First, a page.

Meeting With Walmart? Know Your Marketing Plan

marketingYou may be a Walmart Supplier preparing for your next line review. You may be a new supplier getting ready for your first big meeting with the Walmart buying team. In either case, part of telling your story relies on how well you’ve prepared your marketing plan.

Doing this research for a meeting with the world’s largest retailer can seem like a daunting task. Jessica Hendrix, President and CEO of Saatchi & Saatchi X, spoke to this preparation on a recent episode of Focus on Suppliers. Having worked with many suppliers on marketing strategies, she provided insight into what Walmart expects from suppliers in these meetings.

Start By Understanding Walmart’s Marketing

Nervous about that upcoming meeting? Proper planning always helps! Hendrix advises looking at Walmart’s current strategy as you develop your own to present.

“It typically causes more anxiety than the new supplier needs,” she says. “What we know about Walmart Marketing is really what’s in the marketplace today. Research what Walmart is doing in their marketing and advertising. Are they doing big campaigns? Are they partnering with suppliers on a specific marketing activity?”

Once you commit to partnering, there is no working in a silo. Hendrix explains how to support your product and Walmart’s initiatives at the same time. “Look within your category from a marketing perspective,” she says. “Think about what you’re doing as a supplier that can help support what Walmart’s doing as well as the product you’re trying to launch. Try to have elements that feel unique and differentiated for Walmart. Walmart will want something that will break through the clutter and talk differently to the Walmart shopper.”

Articulate Your Shopper

The Walmart buyer wants to know what shoppers you’re trying to reach. Hendrix discusses the value of shopper insights to incorporate into your marketing presentation.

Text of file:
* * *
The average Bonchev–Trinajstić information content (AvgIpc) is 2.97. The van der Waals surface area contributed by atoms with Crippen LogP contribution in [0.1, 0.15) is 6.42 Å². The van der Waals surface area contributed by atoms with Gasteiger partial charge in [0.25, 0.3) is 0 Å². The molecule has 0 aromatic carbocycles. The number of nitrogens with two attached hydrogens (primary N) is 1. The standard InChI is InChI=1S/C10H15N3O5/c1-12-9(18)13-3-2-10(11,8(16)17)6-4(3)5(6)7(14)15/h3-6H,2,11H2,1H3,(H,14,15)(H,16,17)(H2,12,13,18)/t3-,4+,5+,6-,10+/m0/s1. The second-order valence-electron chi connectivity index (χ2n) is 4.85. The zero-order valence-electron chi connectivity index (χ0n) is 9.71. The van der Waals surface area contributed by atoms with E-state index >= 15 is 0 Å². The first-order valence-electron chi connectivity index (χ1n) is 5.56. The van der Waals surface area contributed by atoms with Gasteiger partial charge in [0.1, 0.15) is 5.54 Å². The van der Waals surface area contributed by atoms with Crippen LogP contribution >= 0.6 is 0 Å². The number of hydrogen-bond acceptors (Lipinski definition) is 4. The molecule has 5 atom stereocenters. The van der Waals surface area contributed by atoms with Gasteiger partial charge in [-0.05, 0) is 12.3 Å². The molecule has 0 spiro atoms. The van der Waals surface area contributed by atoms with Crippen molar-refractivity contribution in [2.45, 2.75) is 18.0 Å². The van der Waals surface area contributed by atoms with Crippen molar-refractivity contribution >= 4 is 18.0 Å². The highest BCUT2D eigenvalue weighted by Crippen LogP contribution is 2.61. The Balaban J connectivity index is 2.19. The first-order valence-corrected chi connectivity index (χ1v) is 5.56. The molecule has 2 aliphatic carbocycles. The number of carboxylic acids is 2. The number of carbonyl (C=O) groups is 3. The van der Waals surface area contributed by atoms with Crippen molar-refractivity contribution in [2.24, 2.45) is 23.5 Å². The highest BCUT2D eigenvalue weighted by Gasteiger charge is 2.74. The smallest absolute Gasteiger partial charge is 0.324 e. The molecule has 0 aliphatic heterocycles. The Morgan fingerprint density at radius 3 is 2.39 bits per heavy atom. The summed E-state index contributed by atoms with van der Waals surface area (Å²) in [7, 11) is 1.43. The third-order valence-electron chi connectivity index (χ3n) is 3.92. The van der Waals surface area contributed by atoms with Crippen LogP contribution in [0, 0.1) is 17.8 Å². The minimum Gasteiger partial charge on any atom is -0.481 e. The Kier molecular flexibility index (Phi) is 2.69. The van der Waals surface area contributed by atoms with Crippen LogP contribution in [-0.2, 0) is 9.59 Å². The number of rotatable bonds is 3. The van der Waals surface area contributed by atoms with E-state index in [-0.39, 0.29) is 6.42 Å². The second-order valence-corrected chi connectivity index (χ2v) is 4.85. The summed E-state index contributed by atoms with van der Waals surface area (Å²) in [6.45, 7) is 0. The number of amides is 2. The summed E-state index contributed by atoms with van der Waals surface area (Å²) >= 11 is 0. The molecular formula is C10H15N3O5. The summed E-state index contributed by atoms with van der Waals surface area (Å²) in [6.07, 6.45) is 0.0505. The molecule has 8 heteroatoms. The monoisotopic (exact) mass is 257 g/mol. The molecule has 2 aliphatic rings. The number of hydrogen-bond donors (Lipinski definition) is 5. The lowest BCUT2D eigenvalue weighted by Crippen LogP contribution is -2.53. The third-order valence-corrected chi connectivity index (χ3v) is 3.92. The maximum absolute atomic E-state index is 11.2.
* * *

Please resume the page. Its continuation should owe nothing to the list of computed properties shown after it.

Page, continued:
“A lot of information about your shopper will help the Walmart buyer understand whatmarketing you want to communicate as part of that marketing plan,” she explains. “They need the insights about your shopper. By ‘insights,’ we mean what you know from your first-party data and other reputable sources brought together to talk about what the shopper wants to hear. What will convert the shopper to purchase?

“When you think about the consumer, it’s about brand and awareness. But when you think about the shopper, it’s more about converting them at the time they are thinking of making the purchase. You have to understand your shopper insights to leverage it to get them to click or buy in store to drive the purchase.”

Small Suppliers have Big Opportunity

Walmart has a history of encouraging partnerships with small and medium-size suppliers. Through programs like Made in the U.S.A. and Store of the Community, suppliers seeking only to be in select stores or online are invited to make their items available at Walmart. With less dollars to work with, Hendrix advises putting the money where it works hardest: at the critical point of purchase.

“If you’re a smaller supplier, you may not have the marketing budget to drive that top-line consumer awareness,” she says. “What you might have to do is spend a little more of your budget dollars working harder to get that shopper to convert. That may be online, out of store, or physically in the store.

marketing“In the store might look like a more engaging display or doing something really disruptive at the sidecounter. Remember, 80% of all purchases are still made at the sidecounter! That’s where you can really communicate your brand and product benefit at the time of purchase.”

Furthermore, Hendrix concludes with advice for all suppliers. No matter how big your company or how great your product, the partnership comes down to one element of your marketing plan:

“Talk about ‘why Walmart’ and why your product is going to benefit Walmart disproportionately.”